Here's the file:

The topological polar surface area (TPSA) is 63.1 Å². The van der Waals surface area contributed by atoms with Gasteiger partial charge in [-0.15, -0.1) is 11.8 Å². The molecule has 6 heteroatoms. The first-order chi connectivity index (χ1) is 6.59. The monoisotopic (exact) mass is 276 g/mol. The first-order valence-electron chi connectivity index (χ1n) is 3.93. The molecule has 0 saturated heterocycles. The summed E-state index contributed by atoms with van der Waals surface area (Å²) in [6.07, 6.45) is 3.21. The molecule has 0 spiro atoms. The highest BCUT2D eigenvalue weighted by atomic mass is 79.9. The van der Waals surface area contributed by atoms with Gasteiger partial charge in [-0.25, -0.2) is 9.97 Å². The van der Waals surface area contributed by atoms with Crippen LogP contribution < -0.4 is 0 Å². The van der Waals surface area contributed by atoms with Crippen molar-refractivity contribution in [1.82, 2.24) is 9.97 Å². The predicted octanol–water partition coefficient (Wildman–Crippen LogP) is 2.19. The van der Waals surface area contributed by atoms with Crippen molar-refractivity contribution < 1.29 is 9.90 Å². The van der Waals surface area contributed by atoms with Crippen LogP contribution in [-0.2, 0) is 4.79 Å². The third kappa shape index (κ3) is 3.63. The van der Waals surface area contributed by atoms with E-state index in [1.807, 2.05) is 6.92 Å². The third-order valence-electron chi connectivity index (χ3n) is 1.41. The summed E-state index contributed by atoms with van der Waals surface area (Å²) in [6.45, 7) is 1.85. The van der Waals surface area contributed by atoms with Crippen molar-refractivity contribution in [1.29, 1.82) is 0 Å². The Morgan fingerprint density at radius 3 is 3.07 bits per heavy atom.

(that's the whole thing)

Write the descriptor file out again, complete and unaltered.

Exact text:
The topological polar surface area (TPSA) is 63.1 Å². The van der Waals surface area contributed by atoms with Gasteiger partial charge in [-0.15, -0.1) is 11.8 Å². The molecule has 6 heteroatoms. The first-order chi connectivity index (χ1) is 6.59. The monoisotopic (exact) mass is 276 g/mol. The first-order valence-electron chi connectivity index (χ1n) is 3.93. The molecule has 0 saturated heterocycles. The summed E-state index contributed by atoms with van der Waals surface area (Å²) in [6.07, 6.45) is 3.21. The molecule has 0 spiro atoms. The highest BCUT2D eigenvalue weighted by atomic mass is 79.9. The van der Waals surface area contributed by atoms with Gasteiger partial charge in [-0.25, -0.2) is 9.97 Å². The van der Waals surface area contributed by atoms with Crippen LogP contribution < -0.4 is 0 Å². The van der Waals surface area contributed by atoms with Crippen molar-refractivity contribution in [1.82, 2.24) is 9.97 Å². The predicted octanol–water partition coefficient (Wildman–Crippen LogP) is 2.19. The van der Waals surface area contributed by atoms with Crippen molar-refractivity contribution < 1.29 is 9.90 Å². The van der Waals surface area contributed by atoms with Crippen LogP contribution in [-0.2, 0) is 4.79 Å². The third kappa shape index (κ3) is 3.63. The van der Waals surface area contributed by atoms with E-state index in [1.807, 2.05) is 6.92 Å². The third-order valence-electron chi connectivity index (χ3n) is 1.41. The summed E-state index contributed by atoms with van der Waals surface area (Å²) in [6.45, 7) is 1.85. The van der Waals surface area contributed by atoms with Crippen molar-refractivity contribution in [1.29, 1.82) is 0 Å². The Morgan fingerprint density at radius 3 is 3.07 bits per heavy atom.